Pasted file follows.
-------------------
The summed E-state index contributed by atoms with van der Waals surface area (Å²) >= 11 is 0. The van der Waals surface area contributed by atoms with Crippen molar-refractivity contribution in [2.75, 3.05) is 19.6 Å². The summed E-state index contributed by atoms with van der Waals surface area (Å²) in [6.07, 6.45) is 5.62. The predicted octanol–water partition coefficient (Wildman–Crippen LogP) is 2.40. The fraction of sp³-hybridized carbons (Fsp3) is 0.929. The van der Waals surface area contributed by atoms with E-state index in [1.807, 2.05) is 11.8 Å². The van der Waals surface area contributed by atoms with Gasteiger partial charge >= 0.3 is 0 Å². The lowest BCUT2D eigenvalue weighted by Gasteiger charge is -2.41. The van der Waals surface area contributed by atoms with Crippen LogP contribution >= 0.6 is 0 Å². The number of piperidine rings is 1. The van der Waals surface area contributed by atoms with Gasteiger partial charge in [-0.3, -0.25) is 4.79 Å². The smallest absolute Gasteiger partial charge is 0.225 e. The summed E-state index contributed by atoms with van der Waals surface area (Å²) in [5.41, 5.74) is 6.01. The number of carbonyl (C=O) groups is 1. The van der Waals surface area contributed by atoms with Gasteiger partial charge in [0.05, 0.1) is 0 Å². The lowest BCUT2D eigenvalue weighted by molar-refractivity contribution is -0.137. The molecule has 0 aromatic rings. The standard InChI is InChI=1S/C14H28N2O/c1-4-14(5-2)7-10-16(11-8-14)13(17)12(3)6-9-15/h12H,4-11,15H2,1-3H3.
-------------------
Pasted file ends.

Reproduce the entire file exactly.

The summed E-state index contributed by atoms with van der Waals surface area (Å²) >= 11 is 0. The van der Waals surface area contributed by atoms with Crippen molar-refractivity contribution in [2.75, 3.05) is 19.6 Å². The summed E-state index contributed by atoms with van der Waals surface area (Å²) in [6.07, 6.45) is 5.62. The predicted octanol–water partition coefficient (Wildman–Crippen LogP) is 2.40. The fraction of sp³-hybridized carbons (Fsp3) is 0.929. The van der Waals surface area contributed by atoms with E-state index in [1.807, 2.05) is 11.8 Å². The van der Waals surface area contributed by atoms with Gasteiger partial charge >= 0.3 is 0 Å². The lowest BCUT2D eigenvalue weighted by Gasteiger charge is -2.41. The van der Waals surface area contributed by atoms with Crippen LogP contribution >= 0.6 is 0 Å². The number of piperidine rings is 1. The van der Waals surface area contributed by atoms with Gasteiger partial charge in [-0.3, -0.25) is 4.79 Å². The smallest absolute Gasteiger partial charge is 0.225 e. The summed E-state index contributed by atoms with van der Waals surface area (Å²) in [5.41, 5.74) is 6.01. The number of carbonyl (C=O) groups is 1. The van der Waals surface area contributed by atoms with Gasteiger partial charge in [0.05, 0.1) is 0 Å². The lowest BCUT2D eigenvalue weighted by molar-refractivity contribution is -0.137. The molecule has 0 aromatic rings. The standard InChI is InChI=1S/C14H28N2O/c1-4-14(5-2)7-10-16(11-8-14)13(17)12(3)6-9-15/h12H,4-11,15H2,1-3H3.